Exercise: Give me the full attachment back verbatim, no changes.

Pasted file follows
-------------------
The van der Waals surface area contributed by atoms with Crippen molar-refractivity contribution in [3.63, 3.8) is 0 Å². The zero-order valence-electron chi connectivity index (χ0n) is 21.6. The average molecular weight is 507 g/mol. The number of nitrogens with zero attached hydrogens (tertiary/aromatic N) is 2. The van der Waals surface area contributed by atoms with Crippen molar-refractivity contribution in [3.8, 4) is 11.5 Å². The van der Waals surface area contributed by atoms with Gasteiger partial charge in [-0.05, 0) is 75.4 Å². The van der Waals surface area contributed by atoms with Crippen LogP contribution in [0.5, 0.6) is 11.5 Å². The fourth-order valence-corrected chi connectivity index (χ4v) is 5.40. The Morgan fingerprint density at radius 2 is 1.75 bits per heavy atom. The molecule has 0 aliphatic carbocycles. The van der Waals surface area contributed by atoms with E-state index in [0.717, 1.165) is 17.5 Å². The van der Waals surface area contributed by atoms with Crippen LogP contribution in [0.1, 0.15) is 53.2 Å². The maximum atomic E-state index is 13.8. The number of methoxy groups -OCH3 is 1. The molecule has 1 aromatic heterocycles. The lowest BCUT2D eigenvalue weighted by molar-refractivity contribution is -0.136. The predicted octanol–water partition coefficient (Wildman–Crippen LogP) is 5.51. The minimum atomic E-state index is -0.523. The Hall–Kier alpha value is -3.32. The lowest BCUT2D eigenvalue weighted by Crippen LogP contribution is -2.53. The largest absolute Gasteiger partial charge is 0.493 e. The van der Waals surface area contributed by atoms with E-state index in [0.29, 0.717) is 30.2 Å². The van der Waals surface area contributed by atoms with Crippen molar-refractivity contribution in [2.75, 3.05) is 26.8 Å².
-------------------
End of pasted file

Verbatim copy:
The van der Waals surface area contributed by atoms with Crippen molar-refractivity contribution in [3.63, 3.8) is 0 Å². The zero-order valence-electron chi connectivity index (χ0n) is 21.6. The average molecular weight is 507 g/mol. The number of nitrogens with zero attached hydrogens (tertiary/aromatic N) is 2. The van der Waals surface area contributed by atoms with Crippen molar-refractivity contribution in [3.8, 4) is 11.5 Å². The van der Waals surface area contributed by atoms with Gasteiger partial charge in [-0.05, 0) is 75.4 Å². The van der Waals surface area contributed by atoms with Crippen LogP contribution in [0.5, 0.6) is 11.5 Å². The fourth-order valence-corrected chi connectivity index (χ4v) is 5.40. The Morgan fingerprint density at radius 2 is 1.75 bits per heavy atom. The molecule has 0 aliphatic carbocycles. The van der Waals surface area contributed by atoms with E-state index in [0.717, 1.165) is 17.5 Å². The van der Waals surface area contributed by atoms with Crippen LogP contribution in [0.1, 0.15) is 53.2 Å². The maximum atomic E-state index is 13.8. The number of methoxy groups -OCH3 is 1. The molecule has 1 aromatic heterocycles. The lowest BCUT2D eigenvalue weighted by molar-refractivity contribution is -0.136. The predicted octanol–water partition coefficient (Wildman–Crippen LogP) is 5.51. The minimum atomic E-state index is -0.523. The Hall–Kier alpha value is -3.32. The lowest BCUT2D eigenvalue weighted by Crippen LogP contribution is -2.53. The largest absolute Gasteiger partial charge is 0.493 e. The van der Waals surface area contributed by atoms with E-state index in [0.29, 0.717) is 30.2 Å². The van der Waals surface area contributed by atoms with Crippen molar-refractivity contribution in [2.75, 3.05) is 26.8 Å².